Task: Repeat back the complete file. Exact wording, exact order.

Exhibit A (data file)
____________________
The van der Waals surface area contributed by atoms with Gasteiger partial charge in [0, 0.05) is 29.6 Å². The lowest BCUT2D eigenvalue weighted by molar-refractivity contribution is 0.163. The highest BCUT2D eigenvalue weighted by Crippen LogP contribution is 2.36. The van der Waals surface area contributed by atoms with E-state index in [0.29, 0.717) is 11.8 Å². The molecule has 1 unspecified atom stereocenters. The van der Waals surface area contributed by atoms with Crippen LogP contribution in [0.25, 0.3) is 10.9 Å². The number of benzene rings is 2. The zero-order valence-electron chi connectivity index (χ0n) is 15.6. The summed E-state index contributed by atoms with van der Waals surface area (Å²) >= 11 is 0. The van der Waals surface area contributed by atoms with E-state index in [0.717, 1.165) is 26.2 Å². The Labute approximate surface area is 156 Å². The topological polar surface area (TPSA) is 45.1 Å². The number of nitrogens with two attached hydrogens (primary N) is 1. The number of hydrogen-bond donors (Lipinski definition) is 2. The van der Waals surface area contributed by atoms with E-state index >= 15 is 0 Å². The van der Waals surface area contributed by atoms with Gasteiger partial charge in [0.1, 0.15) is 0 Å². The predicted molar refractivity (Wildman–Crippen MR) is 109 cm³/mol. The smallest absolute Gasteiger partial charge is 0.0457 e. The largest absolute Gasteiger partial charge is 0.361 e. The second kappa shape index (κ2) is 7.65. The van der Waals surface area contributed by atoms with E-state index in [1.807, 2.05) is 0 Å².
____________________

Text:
The van der Waals surface area contributed by atoms with Gasteiger partial charge in [0, 0.05) is 29.6 Å². The lowest BCUT2D eigenvalue weighted by molar-refractivity contribution is 0.163. The highest BCUT2D eigenvalue weighted by Crippen LogP contribution is 2.36. The van der Waals surface area contributed by atoms with E-state index in [0.29, 0.717) is 11.8 Å². The molecule has 1 unspecified atom stereocenters. The van der Waals surface area contributed by atoms with Crippen LogP contribution in [0.25, 0.3) is 10.9 Å². The number of benzene rings is 2. The zero-order valence-electron chi connectivity index (χ0n) is 15.6. The summed E-state index contributed by atoms with van der Waals surface area (Å²) >= 11 is 0. The van der Waals surface area contributed by atoms with E-state index in [0.717, 1.165) is 26.2 Å². The Labute approximate surface area is 156 Å². The topological polar surface area (TPSA) is 45.1 Å². The number of nitrogens with two attached hydrogens (primary N) is 1. The number of hydrogen-bond donors (Lipinski definition) is 2. The van der Waals surface area contributed by atoms with E-state index >= 15 is 0 Å². The van der Waals surface area contributed by atoms with Gasteiger partial charge in [0.1, 0.15) is 0 Å². The predicted molar refractivity (Wildman–Crippen MR) is 109 cm³/mol. The smallest absolute Gasteiger partial charge is 0.0457 e. The largest absolute Gasteiger partial charge is 0.361 e. The second kappa shape index (κ2) is 7.65. The van der Waals surface area contributed by atoms with E-state index in [1.807, 2.05) is 0 Å².